Explanation

I don’t like asking people to re-talent themselves unless I have a very good reason to do so. I prefer to let players come to their own conclusion about what’s best for them.

Here is a list of the 3 goals for the 3 different roles in the game.

  • DPS: To deal an insane amount of damage
  • Heal: To heal or mitigate an insane amount of damage
  • Tanking: To survive an insane amount of damage

Respeccing within the role

Let me give you an example of a case where I approved a respec.

During the infant stages of Conquest when we were working our way through Naxxramas, we picked up a Rogue named Derek. He’s an extremely bright and skilled player. He wanted to try out a new spec because he had reason to believe that he could increase his DPS output.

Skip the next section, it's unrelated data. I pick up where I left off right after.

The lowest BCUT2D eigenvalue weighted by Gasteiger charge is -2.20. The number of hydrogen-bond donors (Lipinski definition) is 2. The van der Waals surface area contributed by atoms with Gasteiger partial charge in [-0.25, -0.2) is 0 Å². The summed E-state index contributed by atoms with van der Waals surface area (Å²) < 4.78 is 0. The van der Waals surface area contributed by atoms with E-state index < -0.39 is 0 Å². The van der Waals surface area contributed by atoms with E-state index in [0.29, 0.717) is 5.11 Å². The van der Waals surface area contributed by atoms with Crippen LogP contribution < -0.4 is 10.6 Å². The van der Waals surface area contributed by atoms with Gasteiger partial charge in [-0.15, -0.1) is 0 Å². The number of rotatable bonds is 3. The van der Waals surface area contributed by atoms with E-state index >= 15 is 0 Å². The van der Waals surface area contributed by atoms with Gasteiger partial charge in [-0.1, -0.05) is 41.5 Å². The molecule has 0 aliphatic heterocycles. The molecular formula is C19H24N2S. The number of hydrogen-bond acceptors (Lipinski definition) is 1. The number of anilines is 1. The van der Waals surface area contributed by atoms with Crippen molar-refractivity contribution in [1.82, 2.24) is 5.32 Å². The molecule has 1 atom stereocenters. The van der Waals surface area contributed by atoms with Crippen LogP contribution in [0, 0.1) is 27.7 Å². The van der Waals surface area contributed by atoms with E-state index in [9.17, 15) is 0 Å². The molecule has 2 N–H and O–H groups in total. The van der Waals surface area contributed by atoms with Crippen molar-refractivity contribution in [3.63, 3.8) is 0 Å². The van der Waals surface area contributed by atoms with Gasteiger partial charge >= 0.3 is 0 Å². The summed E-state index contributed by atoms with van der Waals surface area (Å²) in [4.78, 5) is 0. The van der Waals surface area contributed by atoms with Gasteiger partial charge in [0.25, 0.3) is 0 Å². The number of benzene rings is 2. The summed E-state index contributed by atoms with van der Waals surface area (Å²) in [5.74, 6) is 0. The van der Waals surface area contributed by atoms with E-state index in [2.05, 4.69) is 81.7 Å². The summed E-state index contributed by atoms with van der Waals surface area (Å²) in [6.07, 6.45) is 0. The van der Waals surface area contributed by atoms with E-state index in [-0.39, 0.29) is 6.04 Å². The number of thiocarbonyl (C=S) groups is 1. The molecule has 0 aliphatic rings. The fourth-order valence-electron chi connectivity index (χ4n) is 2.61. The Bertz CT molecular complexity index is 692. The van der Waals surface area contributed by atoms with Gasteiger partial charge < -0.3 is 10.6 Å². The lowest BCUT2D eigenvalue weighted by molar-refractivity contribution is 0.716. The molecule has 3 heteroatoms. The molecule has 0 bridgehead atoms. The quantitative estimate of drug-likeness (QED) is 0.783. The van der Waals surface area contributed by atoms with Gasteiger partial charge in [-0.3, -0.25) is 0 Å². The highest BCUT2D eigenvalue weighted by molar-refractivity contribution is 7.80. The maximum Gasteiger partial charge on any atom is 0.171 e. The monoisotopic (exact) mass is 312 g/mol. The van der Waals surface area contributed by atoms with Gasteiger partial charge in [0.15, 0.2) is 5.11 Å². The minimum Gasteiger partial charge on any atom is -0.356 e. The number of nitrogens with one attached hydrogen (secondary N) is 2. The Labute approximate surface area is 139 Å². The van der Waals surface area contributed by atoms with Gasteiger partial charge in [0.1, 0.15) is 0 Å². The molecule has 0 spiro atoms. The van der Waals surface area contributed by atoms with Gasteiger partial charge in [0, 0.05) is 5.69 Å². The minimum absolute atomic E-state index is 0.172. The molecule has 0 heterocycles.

I don’t know much about Rogues. But I figured I had nothing to lose. I was essentially trading a DPS spec for a DPS spec.

After the raid was done, I pulled up the Patchwerk notes for that day along with notes from previous raids and compared them.

Sure enough, Derek’s performance improved notably. It was partly due to gear and partly his style. But it seemed the spec helped a lot. Alas, from what I’ve been told, this upcoming patch may nerf it. You Rogues probably know what I’m talking about because I don’t know what I’m talking about. All I know is, he respecced and his damage spiked upwards.

Derek did an insane amount of damage before. After the respec, he did an insanely higher amount.

Allow your raiders to innovate and test new specs that allow them to excel at the same role. I had a Warlock (let’s call him Tom) who tried a new spec every raid for the first few weeks because he wasn’t sure what the optimum spec was.